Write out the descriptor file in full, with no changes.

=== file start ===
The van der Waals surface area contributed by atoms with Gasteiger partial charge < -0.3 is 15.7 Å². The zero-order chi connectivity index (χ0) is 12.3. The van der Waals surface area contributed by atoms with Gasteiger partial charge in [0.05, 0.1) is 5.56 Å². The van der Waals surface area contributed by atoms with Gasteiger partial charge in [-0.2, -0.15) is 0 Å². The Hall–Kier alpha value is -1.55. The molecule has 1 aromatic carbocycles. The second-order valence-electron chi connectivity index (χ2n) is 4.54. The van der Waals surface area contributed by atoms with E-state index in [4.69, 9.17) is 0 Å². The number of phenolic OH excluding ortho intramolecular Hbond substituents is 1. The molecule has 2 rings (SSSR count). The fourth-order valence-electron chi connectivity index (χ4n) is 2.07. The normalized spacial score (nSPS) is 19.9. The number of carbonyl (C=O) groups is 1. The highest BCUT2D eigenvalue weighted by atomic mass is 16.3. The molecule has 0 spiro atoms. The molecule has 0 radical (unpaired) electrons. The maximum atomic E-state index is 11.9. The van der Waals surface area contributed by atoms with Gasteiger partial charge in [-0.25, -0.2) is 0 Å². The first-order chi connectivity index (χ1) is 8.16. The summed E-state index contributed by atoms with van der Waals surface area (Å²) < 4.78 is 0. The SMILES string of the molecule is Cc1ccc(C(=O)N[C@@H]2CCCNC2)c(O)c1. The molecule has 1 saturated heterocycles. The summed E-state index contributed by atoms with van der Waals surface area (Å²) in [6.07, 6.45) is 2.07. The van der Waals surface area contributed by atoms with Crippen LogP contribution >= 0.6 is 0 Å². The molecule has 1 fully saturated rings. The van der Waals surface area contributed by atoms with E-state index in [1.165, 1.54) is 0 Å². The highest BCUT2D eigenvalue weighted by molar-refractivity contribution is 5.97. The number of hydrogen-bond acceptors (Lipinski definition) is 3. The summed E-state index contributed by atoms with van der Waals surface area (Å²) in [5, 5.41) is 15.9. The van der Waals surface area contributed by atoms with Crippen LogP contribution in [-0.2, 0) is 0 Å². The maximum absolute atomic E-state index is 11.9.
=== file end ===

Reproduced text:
The van der Waals surface area contributed by atoms with Gasteiger partial charge < -0.3 is 15.7 Å². The zero-order chi connectivity index (χ0) is 12.3. The van der Waals surface area contributed by atoms with Gasteiger partial charge in [0.05, 0.1) is 5.56 Å². The van der Waals surface area contributed by atoms with Gasteiger partial charge in [-0.2, -0.15) is 0 Å². The Hall–Kier alpha value is -1.55. The molecule has 1 aromatic carbocycles. The second-order valence-electron chi connectivity index (χ2n) is 4.54. The van der Waals surface area contributed by atoms with E-state index in [4.69, 9.17) is 0 Å². The number of phenolic OH excluding ortho intramolecular Hbond substituents is 1. The molecule has 2 rings (SSSR count). The fourth-order valence-electron chi connectivity index (χ4n) is 2.07. The normalized spacial score (nSPS) is 19.9. The number of carbonyl (C=O) groups is 1. The highest BCUT2D eigenvalue weighted by atomic mass is 16.3. The molecule has 0 spiro atoms. The molecule has 0 radical (unpaired) electrons. The maximum atomic E-state index is 11.9. The van der Waals surface area contributed by atoms with Gasteiger partial charge in [-0.25, -0.2) is 0 Å². The first-order chi connectivity index (χ1) is 8.16. The summed E-state index contributed by atoms with van der Waals surface area (Å²) < 4.78 is 0. The SMILES string of the molecule is Cc1ccc(C(=O)N[C@@H]2CCCNC2)c(O)c1. The molecule has 1 saturated heterocycles. The summed E-state index contributed by atoms with van der Waals surface area (Å²) in [6.07, 6.45) is 2.07. The van der Waals surface area contributed by atoms with Crippen LogP contribution >= 0.6 is 0 Å². The molecule has 1 fully saturated rings. The van der Waals surface area contributed by atoms with E-state index in [1.165, 1.54) is 0 Å². The highest BCUT2D eigenvalue weighted by molar-refractivity contribution is 5.97. The number of hydrogen-bond acceptors (Lipinski definition) is 3. The summed E-state index contributed by atoms with van der Waals surface area (Å²) in [5, 5.41) is 15.9. The van der Waals surface area contributed by atoms with Crippen LogP contribution in [-0.2, 0) is 0 Å². The maximum absolute atomic E-state index is 11.9.